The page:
Written production and CLIL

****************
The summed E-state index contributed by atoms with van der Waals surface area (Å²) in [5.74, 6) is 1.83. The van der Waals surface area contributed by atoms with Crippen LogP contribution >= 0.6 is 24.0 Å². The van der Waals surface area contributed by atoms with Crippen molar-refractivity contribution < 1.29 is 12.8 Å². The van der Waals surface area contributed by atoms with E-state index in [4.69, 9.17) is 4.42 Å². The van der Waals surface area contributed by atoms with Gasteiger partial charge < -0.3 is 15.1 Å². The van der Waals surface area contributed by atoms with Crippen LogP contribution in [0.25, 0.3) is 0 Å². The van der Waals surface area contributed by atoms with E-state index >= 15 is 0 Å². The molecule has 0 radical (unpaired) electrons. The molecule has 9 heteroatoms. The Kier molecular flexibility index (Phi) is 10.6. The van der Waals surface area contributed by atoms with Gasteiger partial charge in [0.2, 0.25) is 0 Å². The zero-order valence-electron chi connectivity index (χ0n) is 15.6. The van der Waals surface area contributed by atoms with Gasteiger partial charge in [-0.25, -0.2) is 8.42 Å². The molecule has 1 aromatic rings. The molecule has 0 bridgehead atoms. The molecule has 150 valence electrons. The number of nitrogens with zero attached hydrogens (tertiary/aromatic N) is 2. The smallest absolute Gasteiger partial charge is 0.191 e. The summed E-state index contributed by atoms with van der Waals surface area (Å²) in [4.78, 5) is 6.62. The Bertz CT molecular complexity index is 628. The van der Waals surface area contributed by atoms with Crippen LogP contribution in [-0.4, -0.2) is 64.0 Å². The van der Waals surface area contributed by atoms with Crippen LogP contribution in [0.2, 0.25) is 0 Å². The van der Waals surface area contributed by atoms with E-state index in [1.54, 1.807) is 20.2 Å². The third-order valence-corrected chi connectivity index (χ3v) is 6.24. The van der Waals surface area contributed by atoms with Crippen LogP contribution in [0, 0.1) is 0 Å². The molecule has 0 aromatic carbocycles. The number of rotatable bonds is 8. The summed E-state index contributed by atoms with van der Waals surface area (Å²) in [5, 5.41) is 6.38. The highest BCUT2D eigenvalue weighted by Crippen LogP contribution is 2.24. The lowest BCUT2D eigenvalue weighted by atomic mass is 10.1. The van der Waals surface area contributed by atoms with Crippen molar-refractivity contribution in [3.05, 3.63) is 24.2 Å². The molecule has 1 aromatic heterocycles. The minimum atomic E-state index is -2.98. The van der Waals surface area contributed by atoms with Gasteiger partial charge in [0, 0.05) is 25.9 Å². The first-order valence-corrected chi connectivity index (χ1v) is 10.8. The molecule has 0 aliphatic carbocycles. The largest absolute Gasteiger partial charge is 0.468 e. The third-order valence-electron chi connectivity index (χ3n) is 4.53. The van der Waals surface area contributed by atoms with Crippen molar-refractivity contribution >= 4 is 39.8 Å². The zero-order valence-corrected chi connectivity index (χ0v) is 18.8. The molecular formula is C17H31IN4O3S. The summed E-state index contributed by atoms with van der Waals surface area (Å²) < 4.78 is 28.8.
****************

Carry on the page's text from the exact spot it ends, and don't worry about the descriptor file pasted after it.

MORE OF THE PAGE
This paper analyses the written competence attained by two groups of bilingual students that follow two different CLIL programmes, and another group enrolled in a traditional English as a Foreign language (EFL) programme. This study also analyses the longitudinal progression of these three groups to offer a more prolonged perspective on CLIL. Our results show the CLIL groups score better in relation to the five categories analysed in written production: content, organisation, vocabulary, language usage and mechanics, which suggests there is a positive relationship between the amount of exposure through English and written foreign language proficiency. Furthermore, the longitudinal evaluation of the results show that students enrolled on CLIL programmes outperform students on the EFL programmes, and this advantage increases with grade, confirming the effectiveness of the CLIL approach on written production outcomes. These results serve as evidence that CLIL can be more useful than traditional language teaching in promoting proficiency in the foreign language.